(Immigration and Asylum Chamber)
PS (paragraph 320(11) discretion: care needed) India  UKUT 440 (IAC)
THE IMMIGRATION ACTS
Heard at Field House
On 8 November 2010
MR JUSTICE KENNETH PARKER
SENIOR IMMIGRATION JUDGE SPENCER
ENTRY CLEARANCE OFFICER – NEW DELHI
For the Appellant: Mr Ahmed, Counsel, instructed by R Legal Solicitors
For the Respondent: Mr C. Avery, Home Office Presenting Officer
In exercising discretion under paragraph 320(11) of HC 395, as amended, to refuse an application for entry clearance in a case where the automatic prohibition on the grant of entry clearance in paragraph 320(7B) is disapplied by paragraph 320(7C), the decision maker must exercise great care in assessing the aggravating circumstances said to justify refusal and must have regard to the public interest in encouraging those unlawfully in the United Kingdom to leave and seek to regularise their status by an application for entry clearance.
DETERMINATION AND REASONS
1. This is an appeal by Mr PS against the decision dated 22 July 2009 of the Asylum and Immigration Tribunal (“the Tribunal”) refusing the appeal of Mr S against the decision of the Entry Clearance Officer dated 9 February 2009 refusing entry clearance both under paragraph 320(11) of HC395 and under paragraph 281 of HC395 as amended, in particular paragraph 281(iv) and (v).
2. The facts, briefly, are as follows. It appears that Mr S entered the United Kingdom clandestinely in 2000 and claimed asylum, which was interpreted by the respondent as seeking to remain in the United Kingdom indefinitely. His application was refused. He married SKR, a British citizen. Mr S had no leave to enter or remain in the United Kingdom (but it appears that he sought to remain in the United Kingdom indefinitely). However, he returned to India in September 2008 with a view to making an application from outside the United Kingdom to join his wife in the United Kingdom. In other words, he sought to regularise his immigration status in the United Kingdom.
3. SR, Mr S’s wife, lives with her cousin RK and her cousin JSK at an address in Ipswich. She now works as a manageress at a shop, earning about £840 per month. She is provided by her cousin with free food and accommodation and the accommodation comprises an apartment above the shop which has three double bedrooms and one single bedroom. She occupies one double bedroom on her own and her cousin and his wife and children occupy the other two double bedrooms. The single room is currently unoccupied.
4. The Tribunal found that at the date of the decision SR had sufficient maintenance available and that there was also satisfactory accommodation available for Mr S. The Tribunal therefore found that Mr S satisfied the criteria under rule 281 (iv) and (v). However, the Tribunal upheld the Entry Clearance Officer’s exercise of discretion under paragraph 320(11).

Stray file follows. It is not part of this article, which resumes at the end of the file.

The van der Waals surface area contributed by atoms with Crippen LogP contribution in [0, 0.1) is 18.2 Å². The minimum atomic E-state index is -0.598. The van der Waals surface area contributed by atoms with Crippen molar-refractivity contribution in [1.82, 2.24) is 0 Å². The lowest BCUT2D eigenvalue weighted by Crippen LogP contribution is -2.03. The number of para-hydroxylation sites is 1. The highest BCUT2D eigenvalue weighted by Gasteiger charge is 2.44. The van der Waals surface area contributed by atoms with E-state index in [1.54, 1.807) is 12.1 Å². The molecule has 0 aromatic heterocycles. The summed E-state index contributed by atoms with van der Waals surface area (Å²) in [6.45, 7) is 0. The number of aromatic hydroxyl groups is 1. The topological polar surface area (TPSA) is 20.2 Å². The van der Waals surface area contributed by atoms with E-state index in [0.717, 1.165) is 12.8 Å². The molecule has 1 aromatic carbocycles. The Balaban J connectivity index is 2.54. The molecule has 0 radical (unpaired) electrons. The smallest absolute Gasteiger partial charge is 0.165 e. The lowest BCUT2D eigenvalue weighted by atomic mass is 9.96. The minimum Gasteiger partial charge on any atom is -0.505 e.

5. On 26 August 2009 Senior Immigration Judge Chalkley refused reconsideration, but on 21 January 2010 Collins J in The High Court ordered reconsideration on the basis that there were grounds, indeed strong grounds, for concluding that the Tribunal had made a material error of law.
The Relevant Rules
6. HC395 at paragraph 320 lays down grounds on which entry clearance or leave to enter is to be refused. As from 1 April 2008 paragraph 320(7B) was added to the immigration rules and provides, so far as is material to this appeal that entry clearance or leave to enter should be refused where the applicant has previously breached the UK’s immigration laws by (a) overstaying, (b) breaching a condition attached to his leave, (c) being an illegal entrant, (d) using deception in an application for entry clearance, leave to enter or remain, whether successful or not, unless the applicant…. (iii) left the UK voluntarily, not at the expense (directly or indirectly) of the Secretary of State more than 12 months ago.
7. As from 30 June 2008 paragraph 320(7C) was added, disapplying paragraph 320(7B), which was made subject to it, where the applicant was applying (as in this case) as (i) a spouse, civil partner or unmarried or same sex partner under paragraph 281 or 295(a).
8. HC395 paragraph 320(11) provides that entry clearance or leave to enter should normally be refused:
“where the applicant previously contrived in a significant way to frustrate the intention of the rules. Guidance will be published giving examples of circumstances in which an applicant who has previously overstayed, breached a condition attached to his leave, been an Illegal Entrant or used Deception in an application for entry clearance, leave to enter or remain (whether successful or not) is likely to be considered as having contrived in a significant way to frustrate the intentions of these Rules.”
9. These rules produce a somewhat complicated and uncertain system. On the one hand, the automatic prohibitions on the grant of entry clearance or leave to enter are disapplied in certain specific cases and in relation to certain types of application as explained above. Nonetheless paragraph 320(11) then offers the opportunity for a discretionary bar to be applied in somewhat uncertain circumstances. The uncertainty is sought to be reduced by the promulgation of guidance under paragraph 320(11). The guidance provides that a refusal of entry clearance or leave to enter under paragraph 320(11) may be given on a discretionary basis where an applicant has been an immigration offender or in breach of the UK immigration or other law and where there are aggravating circumstances. The guidance then sets out a non-exhaustive list of aggravating circumstances which include absconding.
10. The guidance is to be found in Entry Clearance Guidance under the heading “Refusals” and, in relation to aggravating circumstances, provides as follows:
“Please note that the list below is not an exhaustive list. Aggravating circumstances can include actions such as:
not complying with temporary admission / temporary reporting conditions / bail conditions;
not complying with reporting restrictions;